The CEO of one of the country's most prominent and powerful corporations did what the president has shown himself unable to do: unequivocally condemn white supremacy and hatred. In a letter to employees, Apple's Tim Cook made clear the company's values. There's one quote from Cook's email about Charlottesville that the whole country needs to consider.
In the text of the email, which was obtained in full by Recode, Cook explained that what happened in Charlottesville "has no place in our country." He then took to explaining why this matters to both sides of the political spectrum, as opposed to blaming it on both. Cook wrote:
We must not witness or permit such hate and bigotry in our country, and we must be unequivocal about it. This is not about the left or the right, conservative or liberal. It is about human decency and morality.
What happened in Charlottesville has been condemned by the left and right. Much of the political establishment gets that. One doesn't though, and it's President Trump. The letter came after Trump's return Tuesday to casting equal blame on what he called the "alt-left" at a press conference in Trump Tower, pleasing leaders in the white nationalist movement.
Thus it's important to hammer home this message, that this is not a partisan political issue, but rather an American ideal that white nationalism and Nazism are wrong and un-American. Veterans died in both the Civil War and World War II to defeat these ideals. To see Swastikas being carried around Charlottesville should be rejected by all.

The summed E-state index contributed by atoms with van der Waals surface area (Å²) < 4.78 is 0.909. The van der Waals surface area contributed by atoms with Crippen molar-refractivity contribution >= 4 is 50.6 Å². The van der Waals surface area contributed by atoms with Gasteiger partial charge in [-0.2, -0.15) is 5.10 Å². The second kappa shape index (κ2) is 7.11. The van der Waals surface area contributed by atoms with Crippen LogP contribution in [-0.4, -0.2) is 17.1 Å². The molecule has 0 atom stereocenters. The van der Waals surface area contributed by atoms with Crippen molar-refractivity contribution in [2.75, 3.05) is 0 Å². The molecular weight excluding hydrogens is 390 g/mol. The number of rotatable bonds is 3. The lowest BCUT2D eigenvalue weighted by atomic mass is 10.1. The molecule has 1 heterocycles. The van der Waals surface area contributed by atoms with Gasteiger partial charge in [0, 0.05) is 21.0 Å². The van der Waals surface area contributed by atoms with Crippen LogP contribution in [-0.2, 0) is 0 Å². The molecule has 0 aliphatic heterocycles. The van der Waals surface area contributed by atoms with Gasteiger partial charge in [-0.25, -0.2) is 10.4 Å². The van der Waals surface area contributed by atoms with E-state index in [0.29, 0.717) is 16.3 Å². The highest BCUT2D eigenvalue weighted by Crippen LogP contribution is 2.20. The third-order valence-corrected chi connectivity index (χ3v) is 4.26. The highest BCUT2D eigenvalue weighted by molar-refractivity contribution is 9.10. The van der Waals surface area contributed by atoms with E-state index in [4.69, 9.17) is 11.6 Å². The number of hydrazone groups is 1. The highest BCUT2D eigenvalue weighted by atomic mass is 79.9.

"Regardless of your political views, we must all stand together on this one point — that we are all equal," Cook wrote. The Apple CEO also spoke of the ramifications of this hatred. "Hate is a cancer, and left unchecked it destroys everything in its path," Cook wrote. "Its scars last generations."
He also noted that Apple, as a company, has been a positive force in the effort to "ensure that everyone is treated equally and with respect." "We have always welcomed people from every walk of life to our stores around the world and showed them that Apple is inclusive of everyone. We empower people to share their views and express themselves through our products," he added.
In the note, Cook committed to financially supporting human rights organizations like the Southern Poverty Law Center and the Anti-Defamation League. Both have a long history working to fight hate groups, and they will get $1 million each from Apple. There also will be a way to donate to the SPLC via iTunes in the coming days.
Cook ended with a Martin Luther King, Jr. quote that is extremely appropriate. "Our lives begin to end the day we become silent about the things that matter.” Cook promised to keep speaking up, and you should too.